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Despite continued scrutiny into the single-neuronal correlates of motor and cognitive behavior, remarkably little remains known about the mechanisms by which information is communicated between neurons locally or across cortical areas. Such communication is central to neuronal functioning at a systems level, yet remains among the most poorly understood topics in neuroscience.
The focus of the Neuronal Communication and Restoration Lab is to interrogate multiple-neuronal ensembles across interconnected cortical areas, and examine the manner by which communication between neurons correlates with ongoing behavior.
We are specifically targeting tasks that engage the acquisition of dynamic motor responses, and are examining the underlying neuronal processing that allow such information to be "transferred" from one area within the CNS to the other. These and similar findings may answer a number of basic questions about the process by which multi-modal information is shared between cortical areas and how concerted neuronal activity may instruct downstream areas responsible for cognitive and executive control.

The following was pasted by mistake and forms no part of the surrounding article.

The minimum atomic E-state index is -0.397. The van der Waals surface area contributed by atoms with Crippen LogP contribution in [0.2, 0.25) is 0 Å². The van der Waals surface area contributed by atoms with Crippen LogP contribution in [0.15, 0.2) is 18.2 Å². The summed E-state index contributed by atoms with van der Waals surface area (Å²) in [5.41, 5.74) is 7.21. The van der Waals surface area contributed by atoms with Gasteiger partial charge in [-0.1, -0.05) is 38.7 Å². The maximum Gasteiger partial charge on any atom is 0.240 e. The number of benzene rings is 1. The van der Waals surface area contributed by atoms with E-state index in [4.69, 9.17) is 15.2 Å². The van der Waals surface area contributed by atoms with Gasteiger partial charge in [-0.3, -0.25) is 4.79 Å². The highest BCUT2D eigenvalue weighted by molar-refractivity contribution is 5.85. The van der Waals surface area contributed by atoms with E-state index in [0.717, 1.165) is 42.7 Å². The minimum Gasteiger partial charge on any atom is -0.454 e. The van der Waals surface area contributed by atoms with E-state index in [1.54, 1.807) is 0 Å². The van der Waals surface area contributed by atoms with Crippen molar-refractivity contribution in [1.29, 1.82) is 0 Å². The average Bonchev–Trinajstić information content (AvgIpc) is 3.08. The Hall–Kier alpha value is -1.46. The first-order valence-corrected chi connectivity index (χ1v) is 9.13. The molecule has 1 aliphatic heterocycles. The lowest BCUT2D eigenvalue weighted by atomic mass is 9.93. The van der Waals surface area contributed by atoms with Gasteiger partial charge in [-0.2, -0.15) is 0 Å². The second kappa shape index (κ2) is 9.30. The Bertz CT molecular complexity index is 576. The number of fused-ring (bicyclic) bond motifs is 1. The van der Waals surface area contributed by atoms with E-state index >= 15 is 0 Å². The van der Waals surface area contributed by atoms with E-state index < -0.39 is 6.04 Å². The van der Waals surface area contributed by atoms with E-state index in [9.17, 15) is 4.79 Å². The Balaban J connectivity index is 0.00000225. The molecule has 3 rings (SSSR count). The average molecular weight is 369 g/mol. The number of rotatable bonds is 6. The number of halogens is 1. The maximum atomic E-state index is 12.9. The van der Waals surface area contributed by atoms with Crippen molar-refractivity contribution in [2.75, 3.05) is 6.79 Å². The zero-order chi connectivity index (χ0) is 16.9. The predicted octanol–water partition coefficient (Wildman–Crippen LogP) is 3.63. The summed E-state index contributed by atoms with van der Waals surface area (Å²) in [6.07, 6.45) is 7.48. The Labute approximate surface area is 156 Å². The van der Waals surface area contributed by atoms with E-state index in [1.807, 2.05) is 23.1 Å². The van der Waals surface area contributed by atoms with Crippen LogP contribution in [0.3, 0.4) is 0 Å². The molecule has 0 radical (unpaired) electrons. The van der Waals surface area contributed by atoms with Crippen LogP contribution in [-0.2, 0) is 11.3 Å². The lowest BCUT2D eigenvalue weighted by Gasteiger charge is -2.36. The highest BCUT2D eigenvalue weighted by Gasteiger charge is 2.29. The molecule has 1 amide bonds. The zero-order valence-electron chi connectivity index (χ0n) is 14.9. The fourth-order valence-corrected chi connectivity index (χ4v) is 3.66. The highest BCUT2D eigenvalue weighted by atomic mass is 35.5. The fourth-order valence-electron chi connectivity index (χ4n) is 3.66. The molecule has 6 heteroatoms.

Despite intense scientific effort, there remains virtually no effective treatments for reconstituting the "line of communication" across areas damaged within the CNS. The second main aim of the lab is to develop new approaches for transforming recorded neuronal activity into signals that can be used to drive intact downstream areas within the CNS such as the spinal cord. Our group and others had previously demonstrated that ensemble neuronal activity may accurately predict movement intention, and that delivery of event-related electrical stimuli in areas responsible for motor production can reproducibly alter targeted limb movement. Our current goal is to exploit these properties in order to systematically dissociate and approximate movement production with motor intent. Such findings may offer alternate strategies leveraged to circumvent damaged areas within the CNS, and provide a unique perspective into the individual roles that motor cortical neurons and spinal efferent activity play in adaptive motor behavior.
Dr. Ziv Williams, MD
Wang Ambulatory Care Center
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